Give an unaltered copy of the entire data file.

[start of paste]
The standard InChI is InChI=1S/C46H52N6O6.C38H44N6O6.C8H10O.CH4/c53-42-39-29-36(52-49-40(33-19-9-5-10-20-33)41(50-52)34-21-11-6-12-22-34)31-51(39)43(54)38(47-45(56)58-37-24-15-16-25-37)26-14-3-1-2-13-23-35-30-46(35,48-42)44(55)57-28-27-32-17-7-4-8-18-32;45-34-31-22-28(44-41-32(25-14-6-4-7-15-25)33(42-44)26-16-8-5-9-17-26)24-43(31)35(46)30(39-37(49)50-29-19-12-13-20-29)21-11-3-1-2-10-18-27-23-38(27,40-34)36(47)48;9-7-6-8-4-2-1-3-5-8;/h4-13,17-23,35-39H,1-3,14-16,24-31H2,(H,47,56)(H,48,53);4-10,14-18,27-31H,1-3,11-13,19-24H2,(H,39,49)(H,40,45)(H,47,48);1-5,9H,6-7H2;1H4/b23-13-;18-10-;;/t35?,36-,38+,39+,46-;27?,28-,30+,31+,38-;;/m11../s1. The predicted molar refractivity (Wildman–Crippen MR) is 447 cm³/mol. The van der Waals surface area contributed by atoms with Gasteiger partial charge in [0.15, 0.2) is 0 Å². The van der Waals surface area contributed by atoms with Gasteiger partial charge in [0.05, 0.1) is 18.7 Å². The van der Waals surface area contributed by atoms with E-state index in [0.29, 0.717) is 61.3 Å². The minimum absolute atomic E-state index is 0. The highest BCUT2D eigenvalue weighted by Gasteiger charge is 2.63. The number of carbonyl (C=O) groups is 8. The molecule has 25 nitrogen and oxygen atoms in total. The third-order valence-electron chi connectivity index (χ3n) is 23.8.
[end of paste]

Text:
The standard InChI is InChI=1S/C46H52N6O6.C38H44N6O6.C8H10O.CH4/c53-42-39-29-36(52-49-40(33-19-9-5-10-20-33)41(50-52)34-21-11-6-12-22-34)31-51(39)43(54)38(47-45(56)58-37-24-15-16-25-37)26-14-3-1-2-13-23-35-30-46(35,48-42)44(55)57-28-27-32-17-7-4-8-18-32;45-34-31-22-28(44-41-32(25-14-6-4-7-15-25)33(42-44)26-16-8-5-9-17-26)24-43(31)35(46)30(39-37(49)50-29-19-12-13-20-29)21-11-3-1-2-10-18-27-23-38(27,40-34)36(47)48;9-7-6-8-4-2-1-3-5-8;/h4-13,17-23,35-39H,1-3,14-16,24-31H2,(H,47,56)(H,48,53);4-10,14-18,27-31H,1-3,11-13,19-24H2,(H,39,49)(H,40,45)(H,47,48);1-5,9H,6-7H2;1H4/b23-13-;18-10-;;/t35?,36-,38+,39+,46-;27?,28-,30+,31+,38-;;/m11../s1. The predicted molar refractivity (Wildman–Crippen MR) is 447 cm³/mol. The van der Waals surface area contributed by atoms with Gasteiger partial charge in [0.15, 0.2) is 0 Å². The van der Waals surface area contributed by atoms with Gasteiger partial charge in [0.05, 0.1) is 18.7 Å². The van der Waals surface area contributed by atoms with E-state index in [0.29, 0.717) is 61.3 Å². The minimum absolute atomic E-state index is 0. The highest BCUT2D eigenvalue weighted by Gasteiger charge is 2.63. The number of carbonyl (C=O) groups is 8. The molecule has 25 nitrogen and oxygen atoms in total. The third-order valence-electron chi connectivity index (χ3n) is 23.8.